Practicals aim to apply the knowledge and skills covered in the lectures and tutorials linking principals of health and nutrition policies to practice in community-based food service organisations/businesses.
The information below is provided as a guide to assist students in engaging appropriately with the course requirements.A student enrolled in a 3 unit course, such as this, should expect to spend, on average 12 hours per week on the studies required. This includes both the formal contact time required to the course (e.g., lectures and practicals), as well as non-contact time (e.g., reading and revision).
Learning Activities SummaryLecture Topics Include:
• Defining Health & Introducing Public Health Nutrition (x2)
• Social Determinants of Health & Impact on Nutritional Status (x2)
• Nutrition Intervention Programs – Designing, implementing & evaluation (x2)
• Food Systems, Building a Healthy Sustainable Food Supply (x2)
• Food choices, Food, Culture, Behaviour & Health (x2)
• Indigenous Communities – Factors which affect food intake, Food supply issues (x2)
• History of Food in Australia (x2)
• Health & Nutrition Policies, Nutrition Intervention Programs – Case Studies (x8)
• Health Claims and food regulation (2)
• 3 x 2 hour session. Applying Nutrition Intervention Policies to Food Service: working in pairs, students are provided with two different nutrition intervention policies and two working menus from organisations required to comply with these policies. Students are required to modify the menus so that they fully comply with the relevant nutrition intervention policy as well as other relevant information provided. Students are required to record and justify all modifications made to the menu, and to answer questions in the practical booklet.
• Assessments, feedback and exam revision (x3)
• Group activities on planning nutrition interventions, food systems, different cultures, Indigenous communities, traditional foods and food labelling (6)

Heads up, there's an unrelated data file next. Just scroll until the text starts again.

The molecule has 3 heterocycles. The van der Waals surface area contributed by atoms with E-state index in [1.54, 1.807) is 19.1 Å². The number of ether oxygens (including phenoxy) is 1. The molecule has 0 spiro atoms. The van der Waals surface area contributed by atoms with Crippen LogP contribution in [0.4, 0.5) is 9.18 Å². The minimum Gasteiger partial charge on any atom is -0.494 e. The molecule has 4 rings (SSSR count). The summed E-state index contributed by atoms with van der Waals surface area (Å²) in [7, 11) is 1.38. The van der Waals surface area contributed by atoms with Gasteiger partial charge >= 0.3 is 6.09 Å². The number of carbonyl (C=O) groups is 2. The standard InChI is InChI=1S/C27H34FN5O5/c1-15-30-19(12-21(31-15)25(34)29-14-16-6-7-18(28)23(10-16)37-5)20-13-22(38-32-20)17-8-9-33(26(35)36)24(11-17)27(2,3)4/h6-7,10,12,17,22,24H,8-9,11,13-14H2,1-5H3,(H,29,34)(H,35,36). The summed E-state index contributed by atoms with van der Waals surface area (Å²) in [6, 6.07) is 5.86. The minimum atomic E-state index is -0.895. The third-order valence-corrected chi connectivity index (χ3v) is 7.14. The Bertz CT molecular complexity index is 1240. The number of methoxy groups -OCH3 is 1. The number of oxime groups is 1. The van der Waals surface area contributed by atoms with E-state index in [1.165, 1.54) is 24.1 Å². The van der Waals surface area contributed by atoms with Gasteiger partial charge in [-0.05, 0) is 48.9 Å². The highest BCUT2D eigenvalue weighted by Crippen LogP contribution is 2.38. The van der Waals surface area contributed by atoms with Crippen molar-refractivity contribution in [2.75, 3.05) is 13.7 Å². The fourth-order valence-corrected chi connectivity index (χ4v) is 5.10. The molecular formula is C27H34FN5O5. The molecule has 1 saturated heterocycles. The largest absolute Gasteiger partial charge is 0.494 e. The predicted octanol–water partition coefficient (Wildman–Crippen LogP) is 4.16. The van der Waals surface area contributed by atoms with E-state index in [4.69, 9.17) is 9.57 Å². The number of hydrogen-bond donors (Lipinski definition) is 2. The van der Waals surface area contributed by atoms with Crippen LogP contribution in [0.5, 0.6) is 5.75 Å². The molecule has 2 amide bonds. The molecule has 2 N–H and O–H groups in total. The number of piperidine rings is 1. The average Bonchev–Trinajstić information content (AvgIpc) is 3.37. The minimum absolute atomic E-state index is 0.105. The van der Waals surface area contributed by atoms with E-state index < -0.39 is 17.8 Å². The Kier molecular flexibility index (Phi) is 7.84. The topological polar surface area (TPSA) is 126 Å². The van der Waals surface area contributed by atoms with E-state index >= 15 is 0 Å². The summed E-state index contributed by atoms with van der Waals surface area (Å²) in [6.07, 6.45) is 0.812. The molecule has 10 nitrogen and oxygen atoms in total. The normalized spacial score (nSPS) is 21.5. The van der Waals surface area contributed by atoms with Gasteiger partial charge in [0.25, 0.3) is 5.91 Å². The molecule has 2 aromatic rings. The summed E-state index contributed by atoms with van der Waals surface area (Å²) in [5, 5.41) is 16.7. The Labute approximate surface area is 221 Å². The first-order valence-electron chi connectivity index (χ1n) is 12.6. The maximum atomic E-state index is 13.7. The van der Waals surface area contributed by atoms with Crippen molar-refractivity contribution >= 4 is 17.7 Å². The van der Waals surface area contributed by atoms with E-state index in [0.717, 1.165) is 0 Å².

Specific Course RequirementsMinimum requirements for passing the Public Health Nutrition lll:
To pass, students must gain an overall mark of at least 50% for the course.
Failure to meet the above minimum requirements for the course will result in a student failing the course or being offered a supplementary assessment task(s).
Students are expected to attend tutorials and practicals.
The University's policy on Assessment for Coursework Programs is based on the following four principles:
- Assessment must encourage and reinforce learning.
- Assessment must enable robust and fair judgements about student performance.
- Assessment practices must be fair and equitable to students and give them the opportunity to demonstrate what they have learned.
- Assessment must maintain academic standards.
Assessment Task Type of Assessment Percentage of Total
Yes or No
Online test Summative &
10% No 1-4,6 Week 5 Tutorial Group Tasks x 5 Summative &
10% No 1-6 Week 3,4,5,6 & 11 Practical Report Summative &
20% No 1-6 Week 9 Written Assignment Summative &
30% No 1-6 Week 12 Exam Summative 30% No 1-6 End of semester, during
official exam period
Assessment Related RequirementsStudents are expected to attend tutorials and practicals.